Week in politics: Mar-a-Lago filings; Steve Bannon indicted; midterm voter sentiment
SCOTT SIMON, HOST:
And we're going to turn now to NPR senior editor and correspondent Ron Elving to chew over the week in politics. Ron, thanks so much for being with us.
RON ELVING, BYLINE: Good to be with you, Scott.
SIMON: What should we make of these conflicting proposals?
ELVING: You know, there's a lot to be wrapping our heads around here. The Trump-friendly ruling from Judge Aileen Cannon, his appointee, is getting a no-holds-barred challenge right now not just from the DOJ, but from many legal experts including Trump's own former attorney general, William Barr. Even he says it ought to be overturned on appeal. Judge Cannon apparently thought the government and the Trump lawyers could come back with a list of special master candidates acceptable to both sides.
Well, that didn't happen. Maybe the biggest deal here is the time frame proposed for the special master to finish. The DOJ wants it done in a month. The Trump lawyers want 90 days. More delay may serve Trump's personal case. But keeping the focus on these documents may not be the best thing for Republicans as we grind through the fall election season.
SIMON: And this week, Steve Bannon, Trump's former strategist, indicted on money laundering and conspiracy charges - he has pleaded not guilty. This is the third time he has been indicted. How serious is this set of charges especially now that he probably wouldn't be pardoned by the current president?
ELVING: Right. We can assume President Biden would not be inclined to pardon Bannon for anything. Even if he wanted to, these are state charges beyond the purview of the federal pardon. So Bannon may have to face the music this time. If he's brought to trial and convicted by a jury, he could face five to 15 years for this scheme to raise money for a privately financed wall on the southern border. Whenever a Trump associate or former associate gets indicted, there are questions about pressure to flip or testify against Trump or provide some missing piece of crucial evidence. We have no reason to think Bannon has such evidence or would provide it if he did. And meanwhile, he has also been found guilty of contempt of Congress for defying the Jan. 6th committee subpoena earlier this year, and he'll be sentenced for that next month.
SIMON: Midterms in less than two months. You probably have a calendar at home. You pull off the days. What factors do you think might be at work on issues that could be important to voters?
ELVING: Better economic news on inflation and economic growth - that would be good news for democrats, and we've been seeing it for a month or two. We'll see what happens next. There's also been a lot of attention paid to the travails of Trump-endorsed Senate candidates who have had disappointing polls and fundraising scores. But Democrats are worried about a couple of their own seats in the West. Catherine Cortez Masto seeking a second term in Nevada - she's up against Adam Laxalt, a Republican endorsed by Trump with a great Nevada political name. On the other hand, you know, Ohio - excuse me, in Colorado, Joe O'Dea is not a Trump guy. He's rather a moderate Republican and has narrowed the gap with two-term incumbent Michael Bennet. Republicans also like their candidate in Washington state against five-term incumbent Patty Murray, but that one still looks pretty blue.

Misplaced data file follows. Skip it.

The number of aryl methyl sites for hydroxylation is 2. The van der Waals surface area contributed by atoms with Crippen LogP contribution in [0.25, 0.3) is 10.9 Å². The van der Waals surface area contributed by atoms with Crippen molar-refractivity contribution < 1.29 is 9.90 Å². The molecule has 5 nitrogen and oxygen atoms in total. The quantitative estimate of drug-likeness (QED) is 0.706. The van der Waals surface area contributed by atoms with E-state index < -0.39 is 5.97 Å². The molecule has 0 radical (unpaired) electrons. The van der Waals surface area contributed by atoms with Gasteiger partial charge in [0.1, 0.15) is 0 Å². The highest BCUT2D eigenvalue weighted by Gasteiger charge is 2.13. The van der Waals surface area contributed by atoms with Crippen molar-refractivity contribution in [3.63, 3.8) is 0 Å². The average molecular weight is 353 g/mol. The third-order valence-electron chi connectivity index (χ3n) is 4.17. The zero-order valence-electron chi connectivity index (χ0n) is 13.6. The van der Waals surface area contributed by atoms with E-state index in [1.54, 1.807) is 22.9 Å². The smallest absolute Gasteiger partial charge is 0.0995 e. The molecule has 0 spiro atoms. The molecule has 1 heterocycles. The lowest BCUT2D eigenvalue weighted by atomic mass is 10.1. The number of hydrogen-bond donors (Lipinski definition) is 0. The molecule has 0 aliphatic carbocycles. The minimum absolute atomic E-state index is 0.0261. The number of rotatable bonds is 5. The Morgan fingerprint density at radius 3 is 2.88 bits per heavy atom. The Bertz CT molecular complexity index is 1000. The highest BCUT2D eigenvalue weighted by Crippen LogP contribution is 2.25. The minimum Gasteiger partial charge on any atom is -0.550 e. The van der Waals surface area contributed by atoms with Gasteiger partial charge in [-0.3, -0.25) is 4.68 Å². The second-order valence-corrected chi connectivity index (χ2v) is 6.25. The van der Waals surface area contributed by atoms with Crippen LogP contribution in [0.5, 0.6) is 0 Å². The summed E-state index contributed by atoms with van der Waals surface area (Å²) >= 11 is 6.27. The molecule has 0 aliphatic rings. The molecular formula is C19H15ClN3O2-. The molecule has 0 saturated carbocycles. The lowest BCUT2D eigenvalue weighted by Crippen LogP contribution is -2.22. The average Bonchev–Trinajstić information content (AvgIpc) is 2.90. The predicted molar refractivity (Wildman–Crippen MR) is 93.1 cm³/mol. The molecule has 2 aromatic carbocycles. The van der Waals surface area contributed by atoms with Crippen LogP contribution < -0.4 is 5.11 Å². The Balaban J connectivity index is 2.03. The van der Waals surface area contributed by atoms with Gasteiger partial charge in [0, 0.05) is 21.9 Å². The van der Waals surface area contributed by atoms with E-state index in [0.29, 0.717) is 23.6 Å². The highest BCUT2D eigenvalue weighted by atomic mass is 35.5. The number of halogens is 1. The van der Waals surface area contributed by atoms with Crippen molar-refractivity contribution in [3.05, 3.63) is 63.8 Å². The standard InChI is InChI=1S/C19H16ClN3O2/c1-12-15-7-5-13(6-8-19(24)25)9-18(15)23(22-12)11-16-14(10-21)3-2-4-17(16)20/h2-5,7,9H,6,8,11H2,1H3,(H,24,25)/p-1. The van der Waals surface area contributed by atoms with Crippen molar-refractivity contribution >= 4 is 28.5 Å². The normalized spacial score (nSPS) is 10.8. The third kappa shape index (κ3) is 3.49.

SIMON: Ukraine's made what seem to be some solid advances against Russian forces. Russia doesn't want to talk, and neither does Ukraine, for that matter.
ELVING: The question for Putin is how long his troops, with their low morale, can hold out against inspired Ukrainian fighters who seem to be getting the upper hand just now. U.S. intelligence estimates that Russian casualties after just six months are beginning to approach the range of what the U.S. lost in Vietnam in 15 years. So the question for Ukraine is how long its European allies can hold out against the cutoff of Russian natural gas. It's stalling their economies. It will soon be freezing their people. So we're all wondering which side gets forced to the negotiating table in a posture of relative weakness.
SIMON: Queen Elizabeth II - most Britons have never known another monarch. Under her rule, the British Empire disappeared. The voluntary British Commonwealth has flourished. What are your thoughts?
ELVING: Oh, the saturation in news coverage in this country is pretty amazing. Maybe it's nostalgia, longing for a simpler story, something between reality and storybook fantasy. In real life, Queen Elizabeth was a seemingly nice English lady who bore a big ceremonial burden with dignity for 70 years. But she was the queen for so long - all of my life and yours and everyone else's. She was like the Rock of Gibraltar in our imagination, so the world seems a little less familiar today.
SIMON: Ron Elving, thanks so much.
ELVING: Thank you, Scott. Transcript provided by NPR, Copyright NPR.